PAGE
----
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Derek Chauvin on Trial. (Photo Credit: AP)

When police officers are sworn in, they take an oath. As members of a law enforcement agency, they vow to protect and to serve their community. In theory, police officers are the ones to call when something goes wrong, but many communities of color won’t make that call and it’s not hard to see why.

Police brutality against people of color is entirely too common. It’s not hard to find an example of a death of a person of color at the hands of the police. In Milwaukee, Dontre Hamilton, Joel Acevedo and Sylville Smith are some of the names that come to mind.

In 2014, the shooting of a young Black man by the name of Michael Brown sparked national protests. And just last year, the death of George Floyd in Minneapolis did the same.

For eight minutes, Floyd laid on the ground with the knee of former Minneapolis Police Officer Derek Chauvin pressed into his neck. Floyd struggled to breathe and eventually, he stopped breathing all together.

His death led to national outrage and protest, but earlier this week, a bit of justice was found. On Tuesday, April 20, the jury found Chauvin guilty on three counts of murder.

According to CNN, for second-degree murder, Chauvin could face up to 40 years in prison, for third-degree murder he could face up to 25 and for second-degree manslaughter, he could face up to 10 years.

This decision, while monumental, does not eradicate past errors. Many noted that while the jury’s decision was a cause of celebration, it was met with heavy hearts, after all, a man still died. Rather, it is the first step on the road to justice and equity with all indications pointing to a long journey ahead.

“The image of George Floyd dying is a permanent part of our collective memory,” Mayor Tom Barrett said during a press conference. “To move forward, we must understand that violence against Black people and other people of color is real.”

Barrett condemned people in position of power who use their authority to perpetuate violence. He said peaceful petitioning for change is essential for society and for Milwaukee’s future. There are changes to make here, including police accountability, improving law enforcement, changing law enforcement culture and increasing community respect, he said.

During the press conference, Acting Milwaukee Police Chief Jeffery Norman said that one of the takeaways from the trial is the need to enhance police and community relations, especially in Black and brown communities.

He said the Milwaukee Police Department plans to enhance its training when it comes to de-escalation practices, fear and impartial policing, procedural justice and true police intervention.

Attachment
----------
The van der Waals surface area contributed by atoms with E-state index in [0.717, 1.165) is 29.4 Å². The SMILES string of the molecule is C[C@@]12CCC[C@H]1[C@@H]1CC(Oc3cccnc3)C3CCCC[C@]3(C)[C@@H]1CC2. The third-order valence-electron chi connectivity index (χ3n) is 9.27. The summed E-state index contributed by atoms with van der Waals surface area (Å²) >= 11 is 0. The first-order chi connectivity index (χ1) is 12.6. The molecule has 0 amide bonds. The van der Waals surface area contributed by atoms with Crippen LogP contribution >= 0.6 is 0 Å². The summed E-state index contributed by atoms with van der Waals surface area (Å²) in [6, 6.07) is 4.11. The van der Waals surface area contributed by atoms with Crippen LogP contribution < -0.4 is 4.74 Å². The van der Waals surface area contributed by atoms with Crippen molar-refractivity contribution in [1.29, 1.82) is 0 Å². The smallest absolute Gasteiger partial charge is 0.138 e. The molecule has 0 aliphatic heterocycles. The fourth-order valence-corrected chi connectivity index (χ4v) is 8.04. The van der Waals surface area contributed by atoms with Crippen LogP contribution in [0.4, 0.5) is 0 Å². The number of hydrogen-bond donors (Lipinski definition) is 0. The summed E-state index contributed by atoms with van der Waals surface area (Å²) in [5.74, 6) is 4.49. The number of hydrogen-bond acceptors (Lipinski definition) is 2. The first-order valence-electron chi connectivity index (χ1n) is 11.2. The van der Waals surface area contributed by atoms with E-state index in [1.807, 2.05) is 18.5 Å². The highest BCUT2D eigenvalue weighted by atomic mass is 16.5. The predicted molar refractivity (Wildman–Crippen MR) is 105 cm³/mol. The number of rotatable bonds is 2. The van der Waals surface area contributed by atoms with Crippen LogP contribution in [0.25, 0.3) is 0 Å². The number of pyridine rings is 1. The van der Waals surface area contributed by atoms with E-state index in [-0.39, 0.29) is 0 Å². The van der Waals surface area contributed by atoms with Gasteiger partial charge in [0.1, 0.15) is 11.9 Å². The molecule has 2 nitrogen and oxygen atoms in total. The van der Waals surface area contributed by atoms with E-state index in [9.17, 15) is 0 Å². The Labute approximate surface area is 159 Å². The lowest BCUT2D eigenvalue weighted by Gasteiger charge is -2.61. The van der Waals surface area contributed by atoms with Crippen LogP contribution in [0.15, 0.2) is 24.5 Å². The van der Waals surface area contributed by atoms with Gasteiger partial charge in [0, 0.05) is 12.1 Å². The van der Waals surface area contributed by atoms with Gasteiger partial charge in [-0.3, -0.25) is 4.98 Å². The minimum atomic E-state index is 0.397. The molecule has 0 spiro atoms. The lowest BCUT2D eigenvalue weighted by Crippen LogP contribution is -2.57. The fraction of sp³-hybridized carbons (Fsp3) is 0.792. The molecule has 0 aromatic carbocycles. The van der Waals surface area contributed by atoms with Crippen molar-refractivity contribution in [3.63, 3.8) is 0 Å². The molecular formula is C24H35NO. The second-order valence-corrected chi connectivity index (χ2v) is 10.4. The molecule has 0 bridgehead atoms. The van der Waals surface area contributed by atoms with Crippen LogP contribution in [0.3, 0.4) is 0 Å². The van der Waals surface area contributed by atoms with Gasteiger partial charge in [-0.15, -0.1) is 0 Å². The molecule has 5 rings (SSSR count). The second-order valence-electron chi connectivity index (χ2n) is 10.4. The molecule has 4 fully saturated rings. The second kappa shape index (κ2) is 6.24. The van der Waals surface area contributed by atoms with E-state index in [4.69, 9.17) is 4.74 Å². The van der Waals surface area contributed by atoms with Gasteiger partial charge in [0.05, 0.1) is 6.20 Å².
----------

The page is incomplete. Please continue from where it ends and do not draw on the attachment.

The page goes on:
“We need to work on healing our community,” Norman said. “And also respect the first amendment and peaceful demonstrations. I look forward to a more optimistic 2021.”

Following the jury’s announcement, elected officials across the nation released statements.

“A single verdict cannot bring justice for the Floyd Family or the family of Daunte Wright who forever shoulder the incomparable loss of a loved one,” Milwaukee County Executive David Crowley said. “Real justice is living in a world where George Floyd and Daunte Wright are still alive today and their killers never had the power to take their lives in the first place.”

He noted that the system is guilty and in need of change. He asked that everybody commit to the work needed to achieve racial equity.

“While this is a moment of accountability in our justice system and our country, we are reminded that justice for Black lives is not a moment – it requires meaningful, sustained and systemic change,” Gov. Tony Evers said in a statement. “Today’s verdict doesn’t replace the changes we must make to keep our promises of a more fair and equitable state and country. Every day – and especially today – we must reaffirm and resolve to continue our work toward justice.”

Minneapolis Police Chief Medaria Arradondo also issued a statement.

“I want to acknowledge and thank the jurors on this case for their immense responsibility and honorable civic duty,” Arradondo stated. “The verdict has been read and I respect the process and the decision.”

Arradondo said he hopes that the community and law enforcement find a way to heal together.

The U.S. Department of Justice announced it launched an investigation into the Minneapolis Police Department.

“The investigation I am announcing today will assess whether the Minneapolis Police Department engages in a pattern or practice of using excessive force, including during protests,” Attorney General Merrick B. Garland said in a statement on Wednesday, April 21. “Building trust between community and law enforcement will take time and effort by all of us, but we undertake this task with determination and urgency, knowing that change cannot wait.”

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